Pullbox Reviews: Road Trip to Hell #2 – Enter… the Angel of Death! No, not him… the other one

In the first issue, Francis discovers his father is the devil, who has been mysteriously killed. Now, Francis has been named the new king of Hell. But everyone in Hell has been freed and if they kill him, they can become the new ruler of Hell. He needs to get to Hell in order to claim his throne.

In the second issue, Francis and his new guardian angel, Joan of Arc, must go to the Angel of Mercy hospital, which has been taken over by Nazis! Francis must go toe-to-toe with Adolf Hitler himself to save his sister. 

Wow… Okay, so there’s a lot to take in here, and the story moves pretty fast. If you’re reading this but you haven’t gotten hold of the first issue yet, you’re gonna wanna do that. Go ahead, I’ll wait…

You back?

How ‘bout now? Great!

So picking up on the events of the opening issue of Road Trip to Hell (I’m serious, check it out or you’re gonna be screwed), a whole mess of chaos has introduced itself into the life of Francis Rhoades. Turns out, he’s the Son of Satan- not the Marvel™ Comics version that my Mom hated me reading as a kid- and has been named the sole beneficiary for all of the Devil’s powers and authority in the event of his demise. Which has totally happened (yeah, the Devil’s dead… I told you read the first issue). In order to claim his rightful place as the King of Hell, Francis (gonna have to do something about that name if he’s planning to rule over all of Damnation) has only to set foot inside the Infernal Gates. Until that time, he remains mortal and extremely vulnerable as there are those who would cheerfully kill him to usurp his birthright.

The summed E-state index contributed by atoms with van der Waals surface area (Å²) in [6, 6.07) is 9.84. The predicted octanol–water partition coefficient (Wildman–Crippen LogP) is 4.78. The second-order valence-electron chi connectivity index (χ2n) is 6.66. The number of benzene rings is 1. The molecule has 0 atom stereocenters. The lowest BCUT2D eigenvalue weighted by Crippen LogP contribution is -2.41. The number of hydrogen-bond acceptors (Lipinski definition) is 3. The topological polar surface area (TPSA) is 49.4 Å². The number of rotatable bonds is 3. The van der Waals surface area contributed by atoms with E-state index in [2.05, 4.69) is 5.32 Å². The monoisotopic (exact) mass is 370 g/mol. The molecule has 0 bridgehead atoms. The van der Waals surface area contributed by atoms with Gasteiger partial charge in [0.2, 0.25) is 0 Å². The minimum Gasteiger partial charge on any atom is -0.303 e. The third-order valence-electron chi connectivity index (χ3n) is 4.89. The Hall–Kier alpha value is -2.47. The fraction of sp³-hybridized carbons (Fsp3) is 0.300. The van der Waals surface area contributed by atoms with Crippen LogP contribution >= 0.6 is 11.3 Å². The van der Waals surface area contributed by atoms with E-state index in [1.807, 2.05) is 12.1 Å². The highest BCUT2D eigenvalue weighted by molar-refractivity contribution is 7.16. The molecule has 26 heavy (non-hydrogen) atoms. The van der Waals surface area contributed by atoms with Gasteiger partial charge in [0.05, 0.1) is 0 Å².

Like Hitler. Adolph. Cuz of course, who else?